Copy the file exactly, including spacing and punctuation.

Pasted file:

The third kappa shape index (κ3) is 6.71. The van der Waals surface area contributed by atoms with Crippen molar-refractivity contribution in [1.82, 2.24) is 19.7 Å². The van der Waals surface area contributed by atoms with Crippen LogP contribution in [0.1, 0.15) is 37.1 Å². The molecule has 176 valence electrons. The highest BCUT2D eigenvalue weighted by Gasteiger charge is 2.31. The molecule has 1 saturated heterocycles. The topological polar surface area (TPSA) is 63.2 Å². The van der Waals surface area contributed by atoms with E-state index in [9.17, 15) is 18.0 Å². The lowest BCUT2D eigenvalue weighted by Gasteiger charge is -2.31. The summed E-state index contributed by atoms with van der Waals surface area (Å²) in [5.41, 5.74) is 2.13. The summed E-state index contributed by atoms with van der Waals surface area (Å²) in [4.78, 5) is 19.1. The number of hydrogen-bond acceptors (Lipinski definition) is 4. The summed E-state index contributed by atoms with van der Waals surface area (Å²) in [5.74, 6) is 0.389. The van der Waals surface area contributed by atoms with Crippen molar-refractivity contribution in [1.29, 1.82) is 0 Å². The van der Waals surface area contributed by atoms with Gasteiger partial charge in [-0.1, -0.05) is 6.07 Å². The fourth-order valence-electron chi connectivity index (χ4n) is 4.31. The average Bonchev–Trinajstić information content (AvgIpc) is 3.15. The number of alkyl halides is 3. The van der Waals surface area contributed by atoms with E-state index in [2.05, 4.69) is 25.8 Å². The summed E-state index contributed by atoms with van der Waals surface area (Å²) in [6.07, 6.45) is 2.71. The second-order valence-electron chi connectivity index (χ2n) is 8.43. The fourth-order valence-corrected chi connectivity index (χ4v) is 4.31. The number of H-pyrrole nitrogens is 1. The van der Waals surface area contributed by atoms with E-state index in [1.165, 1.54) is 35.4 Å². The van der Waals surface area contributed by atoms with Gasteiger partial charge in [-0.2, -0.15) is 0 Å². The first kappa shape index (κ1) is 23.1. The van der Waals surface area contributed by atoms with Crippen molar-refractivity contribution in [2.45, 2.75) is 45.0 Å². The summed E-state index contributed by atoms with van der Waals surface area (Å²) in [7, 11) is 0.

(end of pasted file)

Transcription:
The third kappa shape index (κ3) is 6.71. The van der Waals surface area contributed by atoms with Crippen molar-refractivity contribution in [1.82, 2.24) is 19.7 Å². The van der Waals surface area contributed by atoms with Crippen LogP contribution in [0.1, 0.15) is 37.1 Å². The molecule has 176 valence electrons. The highest BCUT2D eigenvalue weighted by Gasteiger charge is 2.31. The molecule has 1 saturated heterocycles. The topological polar surface area (TPSA) is 63.2 Å². The van der Waals surface area contributed by atoms with E-state index in [9.17, 15) is 18.0 Å². The lowest BCUT2D eigenvalue weighted by Gasteiger charge is -2.31. The summed E-state index contributed by atoms with van der Waals surface area (Å²) in [5.41, 5.74) is 2.13. The summed E-state index contributed by atoms with van der Waals surface area (Å²) in [4.78, 5) is 19.1. The number of hydrogen-bond acceptors (Lipinski definition) is 4. The summed E-state index contributed by atoms with van der Waals surface area (Å²) in [5.74, 6) is 0.389. The van der Waals surface area contributed by atoms with Crippen molar-refractivity contribution in [1.29, 1.82) is 0 Å². The van der Waals surface area contributed by atoms with Gasteiger partial charge in [-0.1, -0.05) is 6.07 Å². The fourth-order valence-electron chi connectivity index (χ4n) is 4.31. The average Bonchev–Trinajstić information content (AvgIpc) is 3.15. The number of alkyl halides is 3. The van der Waals surface area contributed by atoms with E-state index in [2.05, 4.69) is 25.8 Å². The summed E-state index contributed by atoms with van der Waals surface area (Å²) in [6.07, 6.45) is 2.71. The second-order valence-electron chi connectivity index (χ2n) is 8.43. The fourth-order valence-corrected chi connectivity index (χ4v) is 4.31. The number of H-pyrrole nitrogens is 1. The van der Waals surface area contributed by atoms with E-state index in [1.165, 1.54) is 35.4 Å². The van der Waals surface area contributed by atoms with Gasteiger partial charge in [-0.2, -0.15) is 0 Å². The first kappa shape index (κ1) is 23.1. The van der Waals surface area contributed by atoms with Crippen molar-refractivity contribution in [2.45, 2.75) is 45.0 Å². The summed E-state index contributed by atoms with van der Waals surface area (Å²) in [7, 11) is 0.